Thus, there’s a strong push from Head Office to all the global sales regions to push up ‘car’ sales, to justify the huge investments in creating higher, and higher, volumes of cars it is producing. All of a sudden, Jaguar may be becoming too successful for the good of the image of the company.

I interpret two recent developments here in Australia as substance for my opinions.

First, the CEO of Jaguar Land Rover Australia, Matthew Wiesner (right), suddenly announced his resignation a week or so ago – with no indication that he was headed for another role.

Sources close to the company have said that Mr. Wiesner was pushing back on demands from the UK to boost sales of those models which were lagging behind the targets Head Office had set.

Those sources also say that it was falling sales of passenger cars, compared to rapidly growing sales of SUVs, which were of immediate concern.
Recently, in Australia, the UK and the USA, sales of XE and XF sedans have fallen off a cliff. Jaguar Land Rover HQ said: “Just move them.”
An instruction such as this, is code for: “Whatever amount of money you have to throw at the problem, just get it done.” 

Those of us who have spent time in the Premium sectors of the car industry know that is anathema to the image of a specialist brand. ‘Buying’ customers decimates the brand image, and ultimately has the effect of slashing residual value. 

I have known Matthew Wiesner almost 25 years, and give him enough credit to know that, and it’s probably one of the reasons he quit.

Then a longtime Australian Jaguar dealer, Bruce Lynton (right), announced he had sold his Jaguar Land Rover dealership on the Queensland Gold Coast.

Lynton told friends he had invested AUD$10 million in the new site, and he said that the way Jaguar’s sales dynamic had changed so quickly, he was unable to see a profitable return on his investment.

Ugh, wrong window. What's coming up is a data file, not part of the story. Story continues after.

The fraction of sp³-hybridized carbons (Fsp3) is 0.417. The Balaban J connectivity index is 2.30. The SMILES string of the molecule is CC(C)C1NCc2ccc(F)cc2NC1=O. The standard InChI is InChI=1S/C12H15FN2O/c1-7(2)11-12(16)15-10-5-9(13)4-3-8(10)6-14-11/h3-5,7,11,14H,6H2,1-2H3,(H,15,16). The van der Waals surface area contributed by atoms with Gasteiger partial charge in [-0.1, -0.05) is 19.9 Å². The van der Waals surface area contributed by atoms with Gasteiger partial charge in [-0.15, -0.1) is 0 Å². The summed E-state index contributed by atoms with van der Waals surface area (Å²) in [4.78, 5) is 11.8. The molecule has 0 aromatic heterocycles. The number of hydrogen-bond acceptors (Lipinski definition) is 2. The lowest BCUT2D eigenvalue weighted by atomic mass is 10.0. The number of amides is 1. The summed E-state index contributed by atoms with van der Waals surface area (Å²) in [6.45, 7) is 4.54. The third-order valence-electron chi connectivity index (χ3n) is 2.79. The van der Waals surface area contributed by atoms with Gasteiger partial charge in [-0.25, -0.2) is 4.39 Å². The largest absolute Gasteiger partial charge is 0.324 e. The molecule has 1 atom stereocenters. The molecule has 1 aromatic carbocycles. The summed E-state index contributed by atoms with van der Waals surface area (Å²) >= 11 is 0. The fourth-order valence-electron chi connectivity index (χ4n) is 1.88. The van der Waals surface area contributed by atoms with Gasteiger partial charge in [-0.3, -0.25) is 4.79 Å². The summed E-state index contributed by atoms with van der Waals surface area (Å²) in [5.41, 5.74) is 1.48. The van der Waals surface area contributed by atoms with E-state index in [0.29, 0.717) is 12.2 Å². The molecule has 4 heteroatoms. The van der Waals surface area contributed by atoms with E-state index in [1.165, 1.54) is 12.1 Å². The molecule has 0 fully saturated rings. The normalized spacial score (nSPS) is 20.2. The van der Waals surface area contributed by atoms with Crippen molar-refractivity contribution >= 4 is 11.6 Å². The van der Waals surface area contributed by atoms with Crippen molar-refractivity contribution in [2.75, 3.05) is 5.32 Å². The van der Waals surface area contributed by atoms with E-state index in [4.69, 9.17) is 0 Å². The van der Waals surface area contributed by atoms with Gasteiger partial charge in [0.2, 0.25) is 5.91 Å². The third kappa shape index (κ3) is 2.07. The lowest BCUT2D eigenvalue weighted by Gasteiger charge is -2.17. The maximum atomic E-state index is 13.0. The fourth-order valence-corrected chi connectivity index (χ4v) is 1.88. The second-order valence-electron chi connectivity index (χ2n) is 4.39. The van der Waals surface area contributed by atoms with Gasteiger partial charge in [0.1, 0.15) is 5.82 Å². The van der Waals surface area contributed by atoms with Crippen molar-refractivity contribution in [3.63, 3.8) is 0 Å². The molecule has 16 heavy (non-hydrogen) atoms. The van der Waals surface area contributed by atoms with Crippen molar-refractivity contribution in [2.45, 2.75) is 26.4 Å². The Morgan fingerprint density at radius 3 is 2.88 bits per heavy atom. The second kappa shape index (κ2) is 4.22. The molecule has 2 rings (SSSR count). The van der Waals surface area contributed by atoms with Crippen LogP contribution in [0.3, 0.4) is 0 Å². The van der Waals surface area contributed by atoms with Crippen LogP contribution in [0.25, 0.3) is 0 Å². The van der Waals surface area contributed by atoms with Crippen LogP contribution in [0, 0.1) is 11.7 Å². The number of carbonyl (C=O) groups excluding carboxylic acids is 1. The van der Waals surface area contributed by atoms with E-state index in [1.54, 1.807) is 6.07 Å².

What is obvious from the picture I see forming is that, globally, strong Land Rover brand sales, and strong Jaguar SUV sales are disguising the sharp falloff in sales of Jaguar ‘cars’, and my view is that within 10 years the only ‘cars’ wearing the Jaguar ‘Leaper’ will be sports cars like the F-type; and the rumoured new XK.

Apparently the next, all-new Jaguar XJ sedan will be all-electric, just like the Tesla Model S. So, expect low volumes and a big pricetag.

Just as telling, Jaguar Land Rover’s 2017 sales rose a mere 1.7% (for the full fiscal year to March 31); but that was only because of a 19% rise in sales in China.


Both UK and European sales fell, whilst sales in the USA rose 4.7%, almost entirely driven by SUV sales.

It’s also interesting that Jaguar’s margins have fallen from 5.8% to 3.9%, thanks to a big boost in spending on research and development to keep up with the growth of EVs.

In 2017 JLR spent £4.2 billion, compared with £3.4 billion in 2016.

When it comes to profits, JLR says 2017 pre-tax profits fell to £1.5 billion, compared to £1.6 billion in 2016. More seriously, its 4thquarter profits (January-March 2018) almost halved from £676 billion to £364 billion.

Despite its success, and impressive sales gowth, JLR’s volumes, by comparison with other Premium and Luxury carmakers, are still small - meaning it can ill-afford any reduction in sales of any of its range. There’s that ever-present issue of ROI remember. Thank goodness parent Tata Group can weather the financial storms.

Porsche finds itself with a similar dilemma. True Blue Porsche enthusiasts hate the Cayenne, but that’s the model trawling in huge revenues, making it feasible for VWAG to continue profitably building Porsche sports cars.

Recently I wrote about the ‘Death of Sedans’ as markets around the world turn to SUVs in all shapes and sizes. The same may very well turn out to be true for Jaguar, if it continues to churn out huge volumes of ‘cars’ the markets don’t want.

One of Jaguar’s strengths in the Premium sporting sedan market was always that for much less than a Bentley, you could acquire a British sporting sedan, with a famous badge, exciting performance, and relatively limited availability. 

Jaguar becoming a mass marketer of a plethora of sedans will never survive. Part of Jaguar’s mystique is in the fact that there ISN’T a Jaguar in every penthouse parking garage.

They may be cheaper than Bentleys, but they should definitely NOT be high volume products.